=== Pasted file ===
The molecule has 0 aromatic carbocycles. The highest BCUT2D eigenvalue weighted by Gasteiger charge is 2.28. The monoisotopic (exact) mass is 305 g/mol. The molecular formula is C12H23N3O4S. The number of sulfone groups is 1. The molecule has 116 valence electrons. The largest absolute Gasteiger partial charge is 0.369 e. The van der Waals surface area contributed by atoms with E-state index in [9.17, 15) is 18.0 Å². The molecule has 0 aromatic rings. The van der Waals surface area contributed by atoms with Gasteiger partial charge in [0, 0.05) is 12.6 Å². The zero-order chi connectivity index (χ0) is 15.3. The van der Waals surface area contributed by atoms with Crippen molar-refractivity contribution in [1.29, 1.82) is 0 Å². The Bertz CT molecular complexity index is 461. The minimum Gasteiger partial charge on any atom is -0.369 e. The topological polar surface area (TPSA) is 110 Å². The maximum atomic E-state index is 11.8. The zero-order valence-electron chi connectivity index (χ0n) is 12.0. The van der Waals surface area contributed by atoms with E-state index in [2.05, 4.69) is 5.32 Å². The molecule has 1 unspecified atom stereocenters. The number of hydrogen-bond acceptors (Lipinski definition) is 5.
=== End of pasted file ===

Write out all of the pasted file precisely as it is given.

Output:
The molecule has 0 aromatic carbocycles. The highest BCUT2D eigenvalue weighted by Gasteiger charge is 2.28. The monoisotopic (exact) mass is 305 g/mol. The molecular formula is C12H23N3O4S. The number of sulfone groups is 1. The molecule has 116 valence electrons. The largest absolute Gasteiger partial charge is 0.369 e. The van der Waals surface area contributed by atoms with E-state index in [9.17, 15) is 18.0 Å². The molecule has 0 aromatic rings. The van der Waals surface area contributed by atoms with Gasteiger partial charge in [0, 0.05) is 12.6 Å². The zero-order chi connectivity index (χ0) is 15.3. The van der Waals surface area contributed by atoms with Crippen molar-refractivity contribution in [1.29, 1.82) is 0 Å². The Bertz CT molecular complexity index is 461. The minimum Gasteiger partial charge on any atom is -0.369 e. The topological polar surface area (TPSA) is 110 Å². The maximum atomic E-state index is 11.8. The zero-order valence-electron chi connectivity index (χ0n) is 12.0. The van der Waals surface area contributed by atoms with E-state index in [2.05, 4.69) is 5.32 Å². The molecule has 1 unspecified atom stereocenters. The number of hydrogen-bond acceptors (Lipinski definition) is 5.